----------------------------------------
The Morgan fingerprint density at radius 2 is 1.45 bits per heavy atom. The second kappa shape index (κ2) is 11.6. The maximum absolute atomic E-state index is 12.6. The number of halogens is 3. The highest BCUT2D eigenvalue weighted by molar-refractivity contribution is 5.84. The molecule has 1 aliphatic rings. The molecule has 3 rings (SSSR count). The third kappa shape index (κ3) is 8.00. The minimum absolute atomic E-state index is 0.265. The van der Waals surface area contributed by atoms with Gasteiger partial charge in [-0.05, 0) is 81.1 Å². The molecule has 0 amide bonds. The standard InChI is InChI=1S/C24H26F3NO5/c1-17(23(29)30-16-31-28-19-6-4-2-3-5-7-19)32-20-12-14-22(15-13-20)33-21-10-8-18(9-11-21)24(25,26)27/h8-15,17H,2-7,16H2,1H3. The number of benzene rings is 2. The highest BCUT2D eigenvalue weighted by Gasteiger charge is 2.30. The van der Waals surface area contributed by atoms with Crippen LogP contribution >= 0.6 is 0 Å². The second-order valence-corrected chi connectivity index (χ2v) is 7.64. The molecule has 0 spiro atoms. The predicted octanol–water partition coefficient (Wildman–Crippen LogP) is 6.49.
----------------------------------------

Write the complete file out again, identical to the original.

The Morgan fingerprint density at radius 2 is 1.45 bits per heavy atom. The second kappa shape index (κ2) is 11.6. The maximum absolute atomic E-state index is 12.6. The number of halogens is 3. The highest BCUT2D eigenvalue weighted by molar-refractivity contribution is 5.84. The molecule has 1 aliphatic rings. The molecule has 3 rings (SSSR count). The third kappa shape index (κ3) is 8.00. The minimum absolute atomic E-state index is 0.265. The van der Waals surface area contributed by atoms with Gasteiger partial charge in [-0.05, 0) is 81.1 Å². The molecule has 0 amide bonds. The standard InChI is InChI=1S/C24H26F3NO5/c1-17(23(29)30-16-31-28-19-6-4-2-3-5-7-19)32-20-12-14-22(15-13-20)33-21-10-8-18(9-11-21)24(25,26)27/h8-15,17H,2-7,16H2,1H3. The number of benzene rings is 2. The highest BCUT2D eigenvalue weighted by Gasteiger charge is 2.30. The van der Waals surface area contributed by atoms with Crippen LogP contribution >= 0.6 is 0 Å². The second-order valence-corrected chi connectivity index (χ2v) is 7.64. The molecule has 0 spiro atoms. The predicted octanol–water partition coefficient (Wildman–Crippen LogP) is 6.49.